Okuonghae, D., Aihie, V.: Optimal control measures for tuberculosis mathematical models including immigration and isolation of infective. J. Biol. Syst. 18(1), 17–54 (2010)
43. 43.
Okuonghae, D., Ikhimwin, B.O.: Dynamics of a mathematical model for tuberculosis with variability in susceptibility and disease progressions due to difference in awareness level. Front. Microbiol. 6, 1530 (2016). Google Scholar
44. 44.
Okuonghae, D., Omosigho, S.: Determinants of TB case detection in Nigeria: a survey. Glob. J. Health Sci. 2(2), 123–128 (2010)Google Scholar
45. 45.
Okuonghae, D., Omosigho, S.: Analysis of a mathematical model for tuberculosis: what could be done to increase case detection. J. Theor. Biol. 269, 31–45 (2011)
46. 46.
Omar, T., Variava, E., Moroe, E., et al.: Undiagnosed TB in adults dying at home fromnatural causes in a high TB burden setting: a post-mortem study. Union: Int. J. Tuberc. Lung Dis. 19(11), 1320–1325 (2015)Google Scholar
47. 47.
Paul, S., Akter, R., Aftab, A., et al.: Knowledge and attitude of key community members towards tuberculosis: mixed method study from BRAC TB control areas in Bangladesh. BMC Public Health 15, 52 (2015)Google Scholar
48. 48.
Pullar, N.D., Steinum, H., Bruun, J.N., et al.: HIV patients with latent tuberculosis living in a low-endemic country do not develop active disease during a 2 year follow-up: a Norwegian prospective multicenter study. BMC Infect. Dis. 14, 667 (2014)Google Scholar
49. 49.
Saifodine, A., Gudo, P.S., Sidat, M., et al.: Patient and health system delay among patients with pulmonary tuberculosis in Beira city, Mozambique. BMC Public Health 13, 559 (2013)Google Scholar
50. 50.
Shea, K.M., Kammerer, J.S., Winston, C.A., et al.: Estimated rate of reactivation of latent tuberculosis infection in the United States, overall and by population subgroup. Am. J. Epidemiol. 179(2), 216–225 (2014)Google Scholar
51. 51.
Shero, K.C., Legesse, M., Medhin, G., et al.: Re-assessing tuberculin skin test (TST) for the diagnosis of tuberculosis (TB) among African migrants in western Europe and USA. J. Tubercul. Res. 4, 4–15 (2014)Google Scholar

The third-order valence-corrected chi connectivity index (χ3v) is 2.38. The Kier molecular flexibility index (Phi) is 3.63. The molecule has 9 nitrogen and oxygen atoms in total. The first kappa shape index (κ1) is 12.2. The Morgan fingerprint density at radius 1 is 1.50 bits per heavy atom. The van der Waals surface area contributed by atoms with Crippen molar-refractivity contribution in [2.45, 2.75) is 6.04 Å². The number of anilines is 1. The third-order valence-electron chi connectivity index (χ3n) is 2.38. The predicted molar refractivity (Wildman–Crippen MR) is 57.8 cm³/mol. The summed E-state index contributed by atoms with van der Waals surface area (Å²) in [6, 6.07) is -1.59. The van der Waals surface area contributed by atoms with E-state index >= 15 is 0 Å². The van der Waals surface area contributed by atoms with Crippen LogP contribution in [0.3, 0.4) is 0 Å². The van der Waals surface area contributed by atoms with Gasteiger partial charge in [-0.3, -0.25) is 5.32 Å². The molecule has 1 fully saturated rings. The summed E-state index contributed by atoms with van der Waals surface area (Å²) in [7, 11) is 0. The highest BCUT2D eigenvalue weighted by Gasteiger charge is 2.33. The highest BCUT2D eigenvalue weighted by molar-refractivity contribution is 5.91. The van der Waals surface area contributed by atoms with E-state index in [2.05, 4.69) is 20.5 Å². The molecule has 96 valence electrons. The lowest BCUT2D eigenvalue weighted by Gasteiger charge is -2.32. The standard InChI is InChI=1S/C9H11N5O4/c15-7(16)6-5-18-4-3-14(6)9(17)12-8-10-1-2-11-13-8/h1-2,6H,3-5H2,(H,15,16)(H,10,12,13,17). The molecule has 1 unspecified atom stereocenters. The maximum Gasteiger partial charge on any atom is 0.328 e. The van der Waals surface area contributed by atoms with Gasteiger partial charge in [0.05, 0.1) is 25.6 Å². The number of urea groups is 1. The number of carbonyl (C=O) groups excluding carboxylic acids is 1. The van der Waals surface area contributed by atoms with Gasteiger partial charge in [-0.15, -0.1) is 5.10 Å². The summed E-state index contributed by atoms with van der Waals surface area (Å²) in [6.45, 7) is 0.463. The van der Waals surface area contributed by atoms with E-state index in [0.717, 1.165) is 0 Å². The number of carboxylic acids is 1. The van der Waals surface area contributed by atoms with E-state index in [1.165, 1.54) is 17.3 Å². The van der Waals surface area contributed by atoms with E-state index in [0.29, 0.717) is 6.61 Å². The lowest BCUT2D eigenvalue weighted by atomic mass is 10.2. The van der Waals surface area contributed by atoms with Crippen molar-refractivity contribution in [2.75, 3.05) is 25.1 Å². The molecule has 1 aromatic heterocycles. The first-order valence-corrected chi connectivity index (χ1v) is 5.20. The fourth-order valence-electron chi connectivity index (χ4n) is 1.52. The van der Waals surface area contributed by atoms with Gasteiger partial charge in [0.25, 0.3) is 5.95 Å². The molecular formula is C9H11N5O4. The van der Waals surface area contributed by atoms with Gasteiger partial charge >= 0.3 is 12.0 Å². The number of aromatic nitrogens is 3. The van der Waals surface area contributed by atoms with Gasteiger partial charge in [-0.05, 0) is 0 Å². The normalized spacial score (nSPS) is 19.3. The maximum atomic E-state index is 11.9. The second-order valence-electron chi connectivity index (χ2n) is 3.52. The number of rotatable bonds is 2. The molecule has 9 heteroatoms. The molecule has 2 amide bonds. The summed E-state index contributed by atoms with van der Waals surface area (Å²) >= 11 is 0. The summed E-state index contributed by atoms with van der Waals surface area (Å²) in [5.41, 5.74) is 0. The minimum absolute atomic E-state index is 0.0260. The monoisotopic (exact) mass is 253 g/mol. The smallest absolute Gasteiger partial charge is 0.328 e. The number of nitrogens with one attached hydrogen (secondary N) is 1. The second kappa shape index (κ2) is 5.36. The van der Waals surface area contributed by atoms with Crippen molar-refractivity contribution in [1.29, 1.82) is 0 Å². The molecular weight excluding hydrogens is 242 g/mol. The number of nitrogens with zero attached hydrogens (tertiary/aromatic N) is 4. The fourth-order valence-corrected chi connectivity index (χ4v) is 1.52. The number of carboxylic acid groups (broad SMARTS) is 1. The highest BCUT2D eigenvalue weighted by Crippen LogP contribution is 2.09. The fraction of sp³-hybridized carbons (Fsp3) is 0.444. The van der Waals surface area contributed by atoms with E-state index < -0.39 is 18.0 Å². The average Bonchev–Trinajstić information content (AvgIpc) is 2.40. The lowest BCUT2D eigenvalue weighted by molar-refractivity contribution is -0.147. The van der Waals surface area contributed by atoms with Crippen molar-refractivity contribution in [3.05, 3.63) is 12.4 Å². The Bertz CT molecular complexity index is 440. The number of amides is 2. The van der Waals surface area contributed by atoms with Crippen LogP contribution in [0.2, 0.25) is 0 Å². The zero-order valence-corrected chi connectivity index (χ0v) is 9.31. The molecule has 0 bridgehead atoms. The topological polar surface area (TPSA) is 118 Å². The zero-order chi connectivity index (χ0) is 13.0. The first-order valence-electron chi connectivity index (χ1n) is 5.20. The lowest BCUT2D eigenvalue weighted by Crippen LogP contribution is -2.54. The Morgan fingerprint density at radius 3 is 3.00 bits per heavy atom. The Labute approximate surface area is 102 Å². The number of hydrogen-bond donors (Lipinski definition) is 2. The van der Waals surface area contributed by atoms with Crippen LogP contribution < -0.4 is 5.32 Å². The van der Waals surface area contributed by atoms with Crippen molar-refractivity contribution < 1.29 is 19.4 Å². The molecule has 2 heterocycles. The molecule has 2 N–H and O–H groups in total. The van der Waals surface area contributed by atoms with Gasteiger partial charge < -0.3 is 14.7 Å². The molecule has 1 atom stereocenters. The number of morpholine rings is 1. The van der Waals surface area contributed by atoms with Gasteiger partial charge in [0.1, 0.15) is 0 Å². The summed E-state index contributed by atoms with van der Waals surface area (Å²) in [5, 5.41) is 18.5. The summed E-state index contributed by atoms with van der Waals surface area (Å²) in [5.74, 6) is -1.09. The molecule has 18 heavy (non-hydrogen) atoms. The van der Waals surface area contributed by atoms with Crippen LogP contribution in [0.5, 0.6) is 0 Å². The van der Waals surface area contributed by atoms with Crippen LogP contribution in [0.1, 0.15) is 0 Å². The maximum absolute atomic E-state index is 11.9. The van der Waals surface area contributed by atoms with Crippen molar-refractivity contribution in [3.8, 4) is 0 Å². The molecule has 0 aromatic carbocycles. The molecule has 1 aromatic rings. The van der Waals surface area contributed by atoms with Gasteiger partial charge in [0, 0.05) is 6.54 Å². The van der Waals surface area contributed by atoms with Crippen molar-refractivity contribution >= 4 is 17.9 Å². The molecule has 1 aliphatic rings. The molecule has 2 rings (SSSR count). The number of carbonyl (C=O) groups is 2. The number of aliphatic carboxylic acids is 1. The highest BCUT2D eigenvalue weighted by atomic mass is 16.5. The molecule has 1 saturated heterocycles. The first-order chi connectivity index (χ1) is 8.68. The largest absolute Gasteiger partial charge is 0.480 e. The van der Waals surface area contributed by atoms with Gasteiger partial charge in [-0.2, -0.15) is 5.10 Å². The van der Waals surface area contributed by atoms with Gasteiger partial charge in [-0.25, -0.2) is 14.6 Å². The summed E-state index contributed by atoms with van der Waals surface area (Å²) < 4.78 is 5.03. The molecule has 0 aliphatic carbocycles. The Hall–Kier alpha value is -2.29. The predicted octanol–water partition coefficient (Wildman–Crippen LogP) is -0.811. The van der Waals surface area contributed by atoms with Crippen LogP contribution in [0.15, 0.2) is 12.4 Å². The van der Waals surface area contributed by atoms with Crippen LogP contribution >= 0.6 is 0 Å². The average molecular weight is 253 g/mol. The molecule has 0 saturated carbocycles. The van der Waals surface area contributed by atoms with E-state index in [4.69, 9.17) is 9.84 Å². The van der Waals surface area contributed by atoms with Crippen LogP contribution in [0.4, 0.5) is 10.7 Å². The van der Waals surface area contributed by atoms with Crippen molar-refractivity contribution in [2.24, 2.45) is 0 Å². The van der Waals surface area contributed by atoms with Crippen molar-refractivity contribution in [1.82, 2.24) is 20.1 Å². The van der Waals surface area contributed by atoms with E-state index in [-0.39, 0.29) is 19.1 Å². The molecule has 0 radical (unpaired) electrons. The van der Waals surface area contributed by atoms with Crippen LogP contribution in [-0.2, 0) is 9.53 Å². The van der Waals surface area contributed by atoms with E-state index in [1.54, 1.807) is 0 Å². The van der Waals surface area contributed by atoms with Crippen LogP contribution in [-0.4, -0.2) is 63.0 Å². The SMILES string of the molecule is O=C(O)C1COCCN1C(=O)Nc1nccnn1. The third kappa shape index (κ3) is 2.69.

52. 52.
Song, B., Castillo-Chavez, C., Aparicio, J.P.: Tuberculosis models with fast and slow dynamics: the role of close and casual contacts. Math. Biosci. 180, 187–205 (2002)
53. 53.
Storla, D.G., Yimer, S., Bjune, G.A.: A systematic review of delay in the diagnosis and treatment of tuberculosis. BMC Public Health 8, 15 (2008)Google Scholar
54. 54.
Trauera, J.M., Denholm, J.T., McBryde, E.S.: Construction of a mathematical model for tuberculosis transmission in highly endemic regions of the Asia-pacific. J. Theor. Biol. 358, 74–84 (2014)
55. 55.
Ukwaja, K.N., Alobu, I., Nweke, C.O., et al.: Healthcare-seeking behavior, treatment delays and its determinants among pulmonary tuberculosis patients in rural Nigeria: a cross-sectional study. BMC Health Serv. Res. 13, 25 (2013)Google Scholar
56. 56.
United Nations Programme on HIV/AIDS (UNAIDS): Communications and global advocacy fact sheet. UNAIDS (2014)Google Scholar
57. 57.
van den Driessche, P., Watmough, J.: Reproduction numbers and sub-threshold endemic equilibria for compartmental models of disease transmission. Math. Biosci. 180, 29–48 (2002)
58. 58.
Verhagen, L.M., Kapinga, R., van Rosmalen-Nooijens, K.A.W.L.: Factors underlying diagnostic delay in tuberculosis patients in a rural area in Tanzania: a qualitative approach. Clin. Epidemiol. Study: Infect. 38, 433–446 (2010)Google Scholar
59. 59.
Verver, S., Warren, R.M., Beyers, N., et al.: Rate of reinfection tuberculosis after successful treatment is higher than rate of new tuberculosis. Am. J. Respir. Crit. Care Med. 171(12), 1430–5 (2005)Google Scholar
60. 60.
Wang, M., FitzGerald, J.M., Richardson, K., et al.: Is the delay in diagnosis of pulmonary tuberculosis related to exposure to fluoroquinolones or any antibiotic? Union: Int. J. Tuberc. Lung Dis. 15(8), 1062–1068 (2011)Google Scholar
61. 61.
Wong, J., Lowenthal, P., Flood, J., et al.: Progression to active tuberculosis among immigrants and refugees with abnormal overseas chest radiographs—California, 1999–2012. Am. J. Respir. Crit. Care Med. 193, A7093 (2016)Google Scholar
62. 62.
World Health Organization (WHO): Global tuberculosis report. WHO report (2013)Google Scholar
63. 63.
World Health Organization (WHO): Guidelines on the management of latent tuberculosis infection (2014)Google Scholar
64. 64.
World Health Organization (WHO): Global tuberculosis report. WHO report (2016)Google Scholar
65. 65.
Yang, W.T., Gounder, C.R., Akande, T., et al.: Barriers and delays in tuberculosis diagnosis and treatment services: does gender matter? Tubercul. Res. Treat. (2014). Google Scholar
66. 66.
Yuen, C.M., Amanullah, F., Dharmadhikari, A., et al.: Turning the tap: stopping tuberculosis transmission through active case-finding and prompt elective treatment. Lancet 386(10010), 2334–2343 (2015). Google Scholar
67. 67.
Zhang, Z., Feng, G.: Global stability for a tuberculosis model with isolation and incomplete treatment. Comput. Appl. Math. (2014). Google Scholar